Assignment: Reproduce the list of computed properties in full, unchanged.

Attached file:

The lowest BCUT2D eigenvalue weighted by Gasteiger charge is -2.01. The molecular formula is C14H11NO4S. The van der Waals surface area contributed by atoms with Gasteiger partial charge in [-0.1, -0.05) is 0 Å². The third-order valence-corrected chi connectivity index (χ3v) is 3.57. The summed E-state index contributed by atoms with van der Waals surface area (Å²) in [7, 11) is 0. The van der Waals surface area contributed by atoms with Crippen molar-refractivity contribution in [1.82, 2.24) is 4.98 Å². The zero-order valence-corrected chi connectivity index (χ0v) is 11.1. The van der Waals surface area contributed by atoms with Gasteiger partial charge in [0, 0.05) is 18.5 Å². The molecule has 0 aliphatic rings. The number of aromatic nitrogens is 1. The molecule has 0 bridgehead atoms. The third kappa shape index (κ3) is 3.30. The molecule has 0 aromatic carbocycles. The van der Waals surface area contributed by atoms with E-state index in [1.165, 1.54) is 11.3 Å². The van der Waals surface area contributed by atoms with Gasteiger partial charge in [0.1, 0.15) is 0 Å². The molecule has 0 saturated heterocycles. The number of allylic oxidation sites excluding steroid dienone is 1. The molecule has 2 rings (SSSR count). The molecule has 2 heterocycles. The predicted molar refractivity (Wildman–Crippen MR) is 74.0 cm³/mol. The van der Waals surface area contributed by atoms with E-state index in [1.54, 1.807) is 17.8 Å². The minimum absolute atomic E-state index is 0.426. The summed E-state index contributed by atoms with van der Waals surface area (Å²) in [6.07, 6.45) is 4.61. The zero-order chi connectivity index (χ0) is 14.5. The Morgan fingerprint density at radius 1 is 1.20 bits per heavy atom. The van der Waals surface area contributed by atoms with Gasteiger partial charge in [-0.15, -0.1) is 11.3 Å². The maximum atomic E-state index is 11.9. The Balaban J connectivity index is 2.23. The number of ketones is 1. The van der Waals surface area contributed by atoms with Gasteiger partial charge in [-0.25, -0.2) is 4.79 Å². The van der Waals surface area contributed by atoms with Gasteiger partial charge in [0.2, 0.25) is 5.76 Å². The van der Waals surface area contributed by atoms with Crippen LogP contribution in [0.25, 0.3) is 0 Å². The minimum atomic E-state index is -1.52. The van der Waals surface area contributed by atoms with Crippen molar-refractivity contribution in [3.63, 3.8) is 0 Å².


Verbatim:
The lowest BCUT2D eigenvalue weighted by Gasteiger charge is -2.01. The molecular formula is C14H11NO4S. The van der Waals surface area contributed by atoms with Gasteiger partial charge in [-0.1, -0.05) is 0 Å². The third-order valence-corrected chi connectivity index (χ3v) is 3.57. The summed E-state index contributed by atoms with van der Waals surface area (Å²) in [7, 11) is 0. The van der Waals surface area contributed by atoms with Crippen molar-refractivity contribution in [1.82, 2.24) is 4.98 Å². The zero-order valence-corrected chi connectivity index (χ0v) is 11.1. The van der Waals surface area contributed by atoms with Gasteiger partial charge in [0, 0.05) is 18.5 Å². The molecule has 0 aliphatic rings. The number of aromatic nitrogens is 1. The molecule has 0 bridgehead atoms. The third kappa shape index (κ3) is 3.30. The molecule has 0 aromatic carbocycles. The van der Waals surface area contributed by atoms with E-state index in [1.165, 1.54) is 11.3 Å². The van der Waals surface area contributed by atoms with Gasteiger partial charge in [0.1, 0.15) is 0 Å². The molecule has 0 saturated heterocycles. The number of allylic oxidation sites excluding steroid dienone is 1. The molecule has 2 rings (SSSR count). The molecule has 2 heterocycles. The predicted molar refractivity (Wildman–Crippen MR) is 74.0 cm³/mol. The van der Waals surface area contributed by atoms with E-state index in [1.54, 1.807) is 17.8 Å². The minimum absolute atomic E-state index is 0.426. The summed E-state index contributed by atoms with van der Waals surface area (Å²) in [6.07, 6.45) is 4.61. The zero-order chi connectivity index (χ0) is 14.5. The Morgan fingerprint density at radius 1 is 1.20 bits per heavy atom. The van der Waals surface area contributed by atoms with Gasteiger partial charge in [-0.15, -0.1) is 11.3 Å². The maximum atomic E-state index is 11.9. The Balaban J connectivity index is 2.23. The number of ketones is 1. The van der Waals surface area contributed by atoms with Gasteiger partial charge in [-0.25, -0.2) is 4.79 Å². The van der Waals surface area contributed by atoms with Gasteiger partial charge in [0.2, 0.25) is 5.76 Å². The van der Waals surface area contributed by atoms with Crippen LogP contribution in [0.25, 0.3) is 0 Å². The minimum atomic E-state index is -1.52. The van der Waals surface area contributed by atoms with Crippen molar-refractivity contribution in [3.63, 3.8) is 0 Å².